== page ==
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Will COVID End in 2023? The Experts’ Take

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The world has changed a lot since the COVID pandemic started, back in 2020. Everyone’s lives were turned upside down in March 2020, and uncertainty permeated every aspect of daily life.

Now, three years have passed, and fortunately life has slowly shifted back to normal. Yet, the truth is that COVID is still around. So, it’s fair to ask: When will COVID be over? Will COVID end in 2023?

In today’s post, we’ll take a look at experts’ predictions for the new year.

Ready? Let’s dive in.

The COVID Pandemic’s Current Status

As of this writing, over 100 million COVID cases have been confirmed in the USA.

According to the CDC:

  • New COVID cases average 487,387 per week.
  • Hospitalizations average 5,374 per day.
  • Fatal cases average 2,952 per day.
  • Only 14,6% of the US population has received a booster dose.

Hence, we can agree that COVID is not over yet. Although booster vaccines are widely distributed, the majority of the population has been unwilling to receive them. Additionally, only 69% of the US population has completed their first vaccination scheme. And when some people remain unvaccinated, the entire community is weakened.

Moreover, there are other important facts to consider:

Variants can still spread and mutate among the community, affecting vaccinated and unvaccinated individuals alike
Omicron variants are highly infectious, although they are less lethal in general
Some viruses from the Omicron family have become resistant to current vaccines
Many cases go unreported because infected people get tested at home

So, what will happen in 2023?

Will COVID End in 2023?

On December 14th, the WHO stated that it expects COVID-19 to no longer be a global health emergency by 2023. Why? Because its most dangerous phase has already passed.

Nevertheless, COVID-19 seems unlikely to disappear anytime soon. In fact, there is a likelihood that COVID will transition from a pandemic to an endemic in 2023. In other words, COVID has the potential to become a familiar and seasonal disease like the flu.

This is a mixed bag of good and bad news. Although weaker variants may result in fewer fatal cases in the future endemic, human losses may still occur and stagger. For example, the Omicron variant is less deadly than the Delta variant. However, since Omicron spreads more quickly, it has caused more fatal cases.

Plus, allowing COVID to spread unchecked can lead to long-term symptoms. Long COVID is still being investigated. Yet, common life-long symptoms may include:

  • Headaches
  • Fatigue
  • Loss of smell or taste

Hence, even when COVID becomes endemic, it’s important to keep fighting it.

COVID in 2023: How It’ll Spread & How to Stay Safe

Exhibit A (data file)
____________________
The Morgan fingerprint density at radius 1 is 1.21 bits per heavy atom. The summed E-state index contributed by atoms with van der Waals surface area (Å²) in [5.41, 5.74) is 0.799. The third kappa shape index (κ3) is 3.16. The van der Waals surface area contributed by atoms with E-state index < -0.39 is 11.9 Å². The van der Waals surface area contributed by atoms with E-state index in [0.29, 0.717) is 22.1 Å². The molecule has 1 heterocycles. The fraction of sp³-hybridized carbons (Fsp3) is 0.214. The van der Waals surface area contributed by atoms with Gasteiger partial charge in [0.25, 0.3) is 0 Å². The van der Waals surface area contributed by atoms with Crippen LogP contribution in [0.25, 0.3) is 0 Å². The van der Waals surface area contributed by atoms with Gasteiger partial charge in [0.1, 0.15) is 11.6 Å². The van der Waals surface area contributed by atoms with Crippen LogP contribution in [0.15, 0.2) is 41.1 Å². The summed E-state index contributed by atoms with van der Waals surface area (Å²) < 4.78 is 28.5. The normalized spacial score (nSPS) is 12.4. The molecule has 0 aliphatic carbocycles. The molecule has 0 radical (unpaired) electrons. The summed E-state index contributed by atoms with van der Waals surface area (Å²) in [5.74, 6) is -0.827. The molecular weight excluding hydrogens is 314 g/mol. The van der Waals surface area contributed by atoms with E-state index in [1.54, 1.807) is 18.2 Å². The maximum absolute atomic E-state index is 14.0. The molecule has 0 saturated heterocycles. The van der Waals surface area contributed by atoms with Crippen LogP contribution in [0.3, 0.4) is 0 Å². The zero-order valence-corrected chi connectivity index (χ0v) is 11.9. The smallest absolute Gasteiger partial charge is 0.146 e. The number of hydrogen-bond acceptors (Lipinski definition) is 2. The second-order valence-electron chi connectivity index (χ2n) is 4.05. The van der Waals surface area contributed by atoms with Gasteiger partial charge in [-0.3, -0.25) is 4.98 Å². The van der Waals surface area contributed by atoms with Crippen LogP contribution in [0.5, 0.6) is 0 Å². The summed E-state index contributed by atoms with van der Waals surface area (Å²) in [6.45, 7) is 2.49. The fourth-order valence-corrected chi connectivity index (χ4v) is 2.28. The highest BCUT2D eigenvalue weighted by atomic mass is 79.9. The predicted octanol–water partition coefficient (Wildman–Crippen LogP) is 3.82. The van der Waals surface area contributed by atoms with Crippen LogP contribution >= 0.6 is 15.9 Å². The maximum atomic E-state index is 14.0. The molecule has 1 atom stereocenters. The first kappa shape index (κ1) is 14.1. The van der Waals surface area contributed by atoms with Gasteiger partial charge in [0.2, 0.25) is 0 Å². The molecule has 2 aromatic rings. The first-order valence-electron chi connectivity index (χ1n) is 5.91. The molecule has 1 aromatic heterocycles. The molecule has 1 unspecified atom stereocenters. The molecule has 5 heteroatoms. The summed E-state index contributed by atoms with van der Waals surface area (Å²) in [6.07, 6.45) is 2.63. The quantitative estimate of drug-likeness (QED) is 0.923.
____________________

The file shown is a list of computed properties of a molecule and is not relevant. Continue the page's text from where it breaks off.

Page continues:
The term “endemic” refers to a disease that exists continuously in a particular population (e.g: HIV, flu, or malaria). Endemics are difficult to eradicate, but they’re still manageable. Especially if the affected population is aware of how to prevent it.

When it comes to an endemic, the main focus is to mitigate social damage by preventing the spread of the disease. Consequently, if COVID becomes endemic, it’s likely that there will be seasonal efforts to control it.

For instance, crowded spaces may require mask-wearing at certain times of the year. Quarantine restrictions may also become routine. At the end of the day, if you are ill with COVID, staying home will protect others from infection, just like staying home with the flu.

Additionally, yearly COVID booster shots may also become a new normal. Just like the flu, keeping up with the constantly changing COVID strains may require annual shots.

All in all, chances are that COVID may never leave us. Nonetheless, masks and vaccines can help prevent hospitalizations and keep the virus in check.

Key Takeaways

COVID is now better controlled than it has ever been during the last three years. In fact, if future COVID variants continue to become less lethal, COVID-19 is not likely to resurface as a pandemic.

COVID will probably turn into an endemic at some point during 2023. So, the illness will become part of our regular respiratory disease list. Still, it’s important to limit hospitalizations, long-term symptoms, and fatal cases by taking proper precautions. Ultimately, that’s the only way to keep you and those around you safe.

Remember to:

  • Wash your hands frequently
  • Wear a face mask in crowded indoor places
  • Stay up-to-date on your vaccinations
  • Get tested if you experience any symptoms and report it if you test positive

Want to get tested before your next adventure? No matter where you are or what type of test you need, find testing locations near you with our international directory.

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